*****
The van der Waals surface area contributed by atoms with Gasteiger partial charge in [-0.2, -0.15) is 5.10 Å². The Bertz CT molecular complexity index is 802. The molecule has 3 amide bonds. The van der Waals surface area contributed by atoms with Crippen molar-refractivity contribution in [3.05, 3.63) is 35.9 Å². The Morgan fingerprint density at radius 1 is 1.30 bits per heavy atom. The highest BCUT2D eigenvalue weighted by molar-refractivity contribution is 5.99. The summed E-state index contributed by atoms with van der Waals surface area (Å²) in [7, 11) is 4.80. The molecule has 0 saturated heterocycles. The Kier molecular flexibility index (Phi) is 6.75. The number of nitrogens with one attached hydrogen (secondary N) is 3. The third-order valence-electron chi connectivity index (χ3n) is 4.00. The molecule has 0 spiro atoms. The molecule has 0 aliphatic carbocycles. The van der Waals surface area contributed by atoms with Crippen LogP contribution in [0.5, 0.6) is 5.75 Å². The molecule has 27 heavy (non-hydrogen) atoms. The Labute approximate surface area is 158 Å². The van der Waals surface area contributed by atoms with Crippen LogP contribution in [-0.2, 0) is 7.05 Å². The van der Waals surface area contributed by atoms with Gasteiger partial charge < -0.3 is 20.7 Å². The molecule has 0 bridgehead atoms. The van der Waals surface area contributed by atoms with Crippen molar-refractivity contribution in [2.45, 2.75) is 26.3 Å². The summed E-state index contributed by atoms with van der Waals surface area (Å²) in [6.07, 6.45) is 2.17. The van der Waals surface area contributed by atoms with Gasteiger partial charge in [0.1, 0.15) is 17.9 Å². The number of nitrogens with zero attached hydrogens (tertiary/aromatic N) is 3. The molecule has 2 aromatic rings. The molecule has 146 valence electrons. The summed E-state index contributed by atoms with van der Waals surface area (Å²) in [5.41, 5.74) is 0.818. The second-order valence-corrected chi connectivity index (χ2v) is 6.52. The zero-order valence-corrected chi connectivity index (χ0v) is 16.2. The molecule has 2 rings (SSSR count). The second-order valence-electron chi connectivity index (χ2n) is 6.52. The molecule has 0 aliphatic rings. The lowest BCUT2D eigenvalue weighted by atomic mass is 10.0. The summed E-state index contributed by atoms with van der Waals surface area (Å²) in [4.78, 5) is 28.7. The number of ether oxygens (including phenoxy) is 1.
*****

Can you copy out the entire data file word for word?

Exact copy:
The van der Waals surface area contributed by atoms with Gasteiger partial charge in [-0.2, -0.15) is 5.10 Å². The Bertz CT molecular complexity index is 802. The molecule has 3 amide bonds. The van der Waals surface area contributed by atoms with Crippen molar-refractivity contribution in [3.05, 3.63) is 35.9 Å². The Morgan fingerprint density at radius 1 is 1.30 bits per heavy atom. The highest BCUT2D eigenvalue weighted by molar-refractivity contribution is 5.99. The summed E-state index contributed by atoms with van der Waals surface area (Å²) in [7, 11) is 4.80. The molecule has 0 saturated heterocycles. The Kier molecular flexibility index (Phi) is 6.75. The number of nitrogens with one attached hydrogen (secondary N) is 3. The third-order valence-electron chi connectivity index (χ3n) is 4.00. The molecule has 0 spiro atoms. The molecule has 0 aliphatic carbocycles. The van der Waals surface area contributed by atoms with Crippen LogP contribution in [0.5, 0.6) is 5.75 Å². The molecule has 27 heavy (non-hydrogen) atoms. The Labute approximate surface area is 158 Å². The van der Waals surface area contributed by atoms with Crippen LogP contribution in [-0.2, 0) is 7.05 Å². The van der Waals surface area contributed by atoms with Gasteiger partial charge < -0.3 is 20.7 Å². The molecule has 0 bridgehead atoms. The van der Waals surface area contributed by atoms with Crippen molar-refractivity contribution in [2.45, 2.75) is 26.3 Å². The summed E-state index contributed by atoms with van der Waals surface area (Å²) in [6.07, 6.45) is 2.17. The van der Waals surface area contributed by atoms with Gasteiger partial charge in [0.1, 0.15) is 17.9 Å². The number of nitrogens with zero attached hydrogens (tertiary/aromatic N) is 3. The molecule has 2 aromatic rings. The molecule has 146 valence electrons. The summed E-state index contributed by atoms with van der Waals surface area (Å²) in [5.41, 5.74) is 0.818. The second-order valence-corrected chi connectivity index (χ2v) is 6.52. The zero-order valence-corrected chi connectivity index (χ0v) is 16.2. The molecule has 2 rings (SSSR count). The second-order valence-electron chi connectivity index (χ2n) is 6.52. The molecule has 0 aliphatic rings. The lowest BCUT2D eigenvalue weighted by atomic mass is 10.0. The summed E-state index contributed by atoms with van der Waals surface area (Å²) in [4.78, 5) is 28.7. The number of ether oxygens (including phenoxy) is 1.